It’s natural to want to sit in back. Even if you’ve already taken your usual seat, your makom kavua, I hope you’ll accept my invitation to move in closer.
We have beautiful spaces in which to gather for prayer. Our Beit T’fillah, or Chapel, is small and intimate; our Beit K’nesset, or Sanctuary, though comforting with its wood paneling and colorful stained glass, is wide and expansive. The first brings us close together, by design. The second, with its large open space, seems to make it harder to sit together.
I admit that my bias is that appropriate physical proximity has greater potential to engender intimacy. When we sit close together, we have that proximity, but also there is some space between the seats. In the days of the First Temple, G–d is said to have dwelt in a space between the cherubim, the carved forms that sat on top of the Aron HaBrit, the Ark of the Covenant, in the Holy of Holies, Kodesh HaKodashim. The cherubim were close, their wings extended toward one another, as they met face to face. This teaches me that holiness is found in places of closeness and connection. The Gemara teaches us that one who fixes a place for prayer will be saved by the G–d of Abraham, and this has led many to find that a certain seat in the shul enhances their prayer experience. Yet Abraham and Sarah were the ultimate hosts, which involved drawing near, maybe even giving up one’s seat, in favor of another.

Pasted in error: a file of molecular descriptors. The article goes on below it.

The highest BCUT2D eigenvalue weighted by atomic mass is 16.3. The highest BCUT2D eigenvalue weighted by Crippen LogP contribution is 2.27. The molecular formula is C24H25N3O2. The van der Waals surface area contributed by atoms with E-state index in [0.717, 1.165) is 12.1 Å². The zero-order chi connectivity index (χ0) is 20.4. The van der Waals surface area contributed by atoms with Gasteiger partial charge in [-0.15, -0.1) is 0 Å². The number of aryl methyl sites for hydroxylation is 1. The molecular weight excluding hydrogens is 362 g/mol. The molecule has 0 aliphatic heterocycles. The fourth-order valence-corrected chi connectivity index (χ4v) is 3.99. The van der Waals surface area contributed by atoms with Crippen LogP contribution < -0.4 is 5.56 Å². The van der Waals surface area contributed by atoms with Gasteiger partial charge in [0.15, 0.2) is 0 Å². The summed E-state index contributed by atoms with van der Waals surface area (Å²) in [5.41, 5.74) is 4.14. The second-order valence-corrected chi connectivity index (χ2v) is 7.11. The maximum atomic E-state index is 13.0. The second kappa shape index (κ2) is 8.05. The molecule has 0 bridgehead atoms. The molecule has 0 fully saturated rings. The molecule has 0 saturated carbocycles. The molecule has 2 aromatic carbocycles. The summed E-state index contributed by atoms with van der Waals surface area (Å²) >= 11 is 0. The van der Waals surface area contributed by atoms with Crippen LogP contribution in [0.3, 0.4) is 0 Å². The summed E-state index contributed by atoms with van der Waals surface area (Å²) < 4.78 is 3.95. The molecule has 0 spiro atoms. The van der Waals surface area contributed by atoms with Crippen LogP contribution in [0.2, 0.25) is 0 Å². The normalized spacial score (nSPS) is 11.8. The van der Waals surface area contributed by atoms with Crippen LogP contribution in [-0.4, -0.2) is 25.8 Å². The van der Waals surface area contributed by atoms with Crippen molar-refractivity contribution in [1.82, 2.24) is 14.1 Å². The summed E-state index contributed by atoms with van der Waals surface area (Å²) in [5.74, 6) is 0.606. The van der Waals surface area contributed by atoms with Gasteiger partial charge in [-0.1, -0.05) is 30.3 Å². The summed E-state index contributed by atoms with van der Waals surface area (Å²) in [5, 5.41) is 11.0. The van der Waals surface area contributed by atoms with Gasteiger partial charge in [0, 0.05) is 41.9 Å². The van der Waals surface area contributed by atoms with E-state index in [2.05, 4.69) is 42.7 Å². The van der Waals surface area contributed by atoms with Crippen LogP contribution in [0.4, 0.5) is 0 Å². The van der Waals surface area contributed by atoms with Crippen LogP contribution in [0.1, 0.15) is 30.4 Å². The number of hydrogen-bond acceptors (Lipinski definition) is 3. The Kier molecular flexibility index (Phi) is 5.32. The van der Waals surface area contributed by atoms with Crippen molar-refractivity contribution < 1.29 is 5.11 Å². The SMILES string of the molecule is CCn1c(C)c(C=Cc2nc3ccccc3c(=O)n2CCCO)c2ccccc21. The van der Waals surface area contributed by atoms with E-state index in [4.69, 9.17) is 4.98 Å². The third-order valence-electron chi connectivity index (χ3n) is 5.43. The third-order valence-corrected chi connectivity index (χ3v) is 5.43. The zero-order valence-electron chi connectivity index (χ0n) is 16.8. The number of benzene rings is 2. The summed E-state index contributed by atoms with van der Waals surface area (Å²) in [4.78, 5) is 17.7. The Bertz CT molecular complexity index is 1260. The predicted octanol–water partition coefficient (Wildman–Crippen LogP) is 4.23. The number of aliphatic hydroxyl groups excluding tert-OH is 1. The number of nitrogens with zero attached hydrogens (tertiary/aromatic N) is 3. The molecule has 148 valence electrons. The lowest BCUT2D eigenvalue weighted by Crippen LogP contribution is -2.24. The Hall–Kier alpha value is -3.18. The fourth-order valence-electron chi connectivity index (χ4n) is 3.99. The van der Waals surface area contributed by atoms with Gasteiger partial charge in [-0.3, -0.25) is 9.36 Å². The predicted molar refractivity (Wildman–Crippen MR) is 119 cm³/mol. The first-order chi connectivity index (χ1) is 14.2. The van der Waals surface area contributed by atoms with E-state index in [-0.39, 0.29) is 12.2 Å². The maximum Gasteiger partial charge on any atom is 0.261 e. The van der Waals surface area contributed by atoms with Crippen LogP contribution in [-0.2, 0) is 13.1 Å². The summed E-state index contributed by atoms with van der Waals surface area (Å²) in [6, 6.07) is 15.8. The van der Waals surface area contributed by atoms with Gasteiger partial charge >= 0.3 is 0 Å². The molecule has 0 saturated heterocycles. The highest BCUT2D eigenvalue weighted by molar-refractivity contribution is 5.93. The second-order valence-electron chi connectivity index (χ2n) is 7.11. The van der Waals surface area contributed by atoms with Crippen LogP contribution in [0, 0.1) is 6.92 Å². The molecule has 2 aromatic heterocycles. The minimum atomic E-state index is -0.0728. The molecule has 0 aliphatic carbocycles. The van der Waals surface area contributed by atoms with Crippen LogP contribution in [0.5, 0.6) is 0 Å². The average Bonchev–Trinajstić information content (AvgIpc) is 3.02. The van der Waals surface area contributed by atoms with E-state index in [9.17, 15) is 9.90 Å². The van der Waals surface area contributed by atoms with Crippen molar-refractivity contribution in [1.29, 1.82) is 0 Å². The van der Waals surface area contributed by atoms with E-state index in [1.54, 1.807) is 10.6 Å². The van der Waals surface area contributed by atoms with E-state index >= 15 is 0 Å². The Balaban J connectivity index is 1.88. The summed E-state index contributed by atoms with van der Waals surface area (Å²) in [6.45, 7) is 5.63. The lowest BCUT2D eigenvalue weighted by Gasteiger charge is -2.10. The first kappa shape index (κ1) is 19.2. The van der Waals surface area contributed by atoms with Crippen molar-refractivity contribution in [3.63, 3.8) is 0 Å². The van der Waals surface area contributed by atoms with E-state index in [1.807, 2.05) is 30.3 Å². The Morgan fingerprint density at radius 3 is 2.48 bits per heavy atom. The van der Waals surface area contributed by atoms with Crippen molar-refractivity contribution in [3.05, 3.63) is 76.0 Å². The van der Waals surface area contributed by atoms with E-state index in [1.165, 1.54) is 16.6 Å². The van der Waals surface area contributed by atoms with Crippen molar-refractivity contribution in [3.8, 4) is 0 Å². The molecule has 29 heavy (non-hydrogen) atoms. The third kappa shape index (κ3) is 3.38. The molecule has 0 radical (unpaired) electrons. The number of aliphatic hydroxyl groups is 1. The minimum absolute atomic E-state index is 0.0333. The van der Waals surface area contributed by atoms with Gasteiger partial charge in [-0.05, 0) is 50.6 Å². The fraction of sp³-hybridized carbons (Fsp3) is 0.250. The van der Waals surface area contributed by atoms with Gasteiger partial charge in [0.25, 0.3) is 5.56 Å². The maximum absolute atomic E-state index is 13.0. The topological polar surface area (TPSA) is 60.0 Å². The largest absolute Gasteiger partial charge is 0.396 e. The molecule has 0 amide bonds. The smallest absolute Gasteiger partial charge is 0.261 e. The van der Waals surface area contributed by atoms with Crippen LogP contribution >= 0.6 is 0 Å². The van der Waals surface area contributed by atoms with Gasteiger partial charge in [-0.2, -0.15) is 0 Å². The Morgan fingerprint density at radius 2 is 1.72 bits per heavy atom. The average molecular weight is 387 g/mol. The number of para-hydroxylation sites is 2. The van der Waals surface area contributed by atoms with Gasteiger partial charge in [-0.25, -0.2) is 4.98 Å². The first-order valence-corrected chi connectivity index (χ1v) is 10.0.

This image inspires me, when I am in the Beit K’nesset, to come off the bimah and stand with you as I lead services. I can more easily hear your voices in prayer and song, and I feel more in tune with you.
I invite you to move closer in, as well. Even if you’ve already taken your usual seat, your makom kavua, I hope you’ll accept my invitation to move in closer.
My hope is, in that smaller space between us, that we’ll create a new space for holiness between us—a sense of greater connection. Come down the aisle. Come close to the front of the room. Let’s create an intimate sacred space within the sanctuary, almost like the Holy of Holies, within the Temples of our past history. A space that is about human connection, about looking at one another, hearing each others’ voices, feeling each others’ presence more intensely… and let’s see how it feels.